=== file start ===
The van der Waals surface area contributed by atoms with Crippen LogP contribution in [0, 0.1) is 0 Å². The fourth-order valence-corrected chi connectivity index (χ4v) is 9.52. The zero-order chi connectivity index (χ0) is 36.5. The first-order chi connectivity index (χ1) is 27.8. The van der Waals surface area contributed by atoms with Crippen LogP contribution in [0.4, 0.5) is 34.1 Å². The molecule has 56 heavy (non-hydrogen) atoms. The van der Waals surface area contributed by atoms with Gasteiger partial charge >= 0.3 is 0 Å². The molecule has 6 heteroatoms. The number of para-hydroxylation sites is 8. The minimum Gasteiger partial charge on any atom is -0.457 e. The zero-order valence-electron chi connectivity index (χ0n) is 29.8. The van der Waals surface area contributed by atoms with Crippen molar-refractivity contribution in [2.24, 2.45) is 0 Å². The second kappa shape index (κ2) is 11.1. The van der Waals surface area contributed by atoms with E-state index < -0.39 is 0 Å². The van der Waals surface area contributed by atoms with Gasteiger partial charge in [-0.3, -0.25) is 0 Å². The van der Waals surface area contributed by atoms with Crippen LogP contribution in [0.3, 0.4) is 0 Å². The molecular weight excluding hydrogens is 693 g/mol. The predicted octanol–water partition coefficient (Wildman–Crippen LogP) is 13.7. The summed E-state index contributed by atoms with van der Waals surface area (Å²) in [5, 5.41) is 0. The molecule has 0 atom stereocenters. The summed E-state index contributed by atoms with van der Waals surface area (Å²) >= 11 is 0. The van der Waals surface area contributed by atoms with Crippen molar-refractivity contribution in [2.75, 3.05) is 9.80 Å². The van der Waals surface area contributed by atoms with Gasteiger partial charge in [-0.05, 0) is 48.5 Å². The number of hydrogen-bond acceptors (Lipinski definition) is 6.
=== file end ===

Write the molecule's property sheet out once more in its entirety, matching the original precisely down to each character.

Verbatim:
The van der Waals surface area contributed by atoms with Crippen LogP contribution in [0, 0.1) is 0 Å². The fourth-order valence-corrected chi connectivity index (χ4v) is 9.52. The zero-order chi connectivity index (χ0) is 36.5. The first-order chi connectivity index (χ1) is 27.8. The van der Waals surface area contributed by atoms with Crippen LogP contribution in [0.4, 0.5) is 34.1 Å². The molecule has 56 heavy (non-hydrogen) atoms. The van der Waals surface area contributed by atoms with Gasteiger partial charge >= 0.3 is 0 Å². The molecule has 6 heteroatoms. The number of para-hydroxylation sites is 8. The minimum Gasteiger partial charge on any atom is -0.457 e. The zero-order valence-electron chi connectivity index (χ0n) is 29.8. The van der Waals surface area contributed by atoms with Crippen molar-refractivity contribution in [2.24, 2.45) is 0 Å². The second kappa shape index (κ2) is 11.1. The van der Waals surface area contributed by atoms with E-state index < -0.39 is 0 Å². The van der Waals surface area contributed by atoms with Gasteiger partial charge in [-0.3, -0.25) is 0 Å². The van der Waals surface area contributed by atoms with Crippen LogP contribution in [0.3, 0.4) is 0 Å². The molecular weight excluding hydrogens is 693 g/mol. The predicted octanol–water partition coefficient (Wildman–Crippen LogP) is 13.7. The summed E-state index contributed by atoms with van der Waals surface area (Å²) in [5, 5.41) is 0. The molecule has 0 atom stereocenters. The summed E-state index contributed by atoms with van der Waals surface area (Å²) >= 11 is 0. The van der Waals surface area contributed by atoms with Crippen molar-refractivity contribution in [2.75, 3.05) is 9.80 Å². The van der Waals surface area contributed by atoms with Gasteiger partial charge in [-0.05, 0) is 48.5 Å². The number of hydrogen-bond acceptors (Lipinski definition) is 6.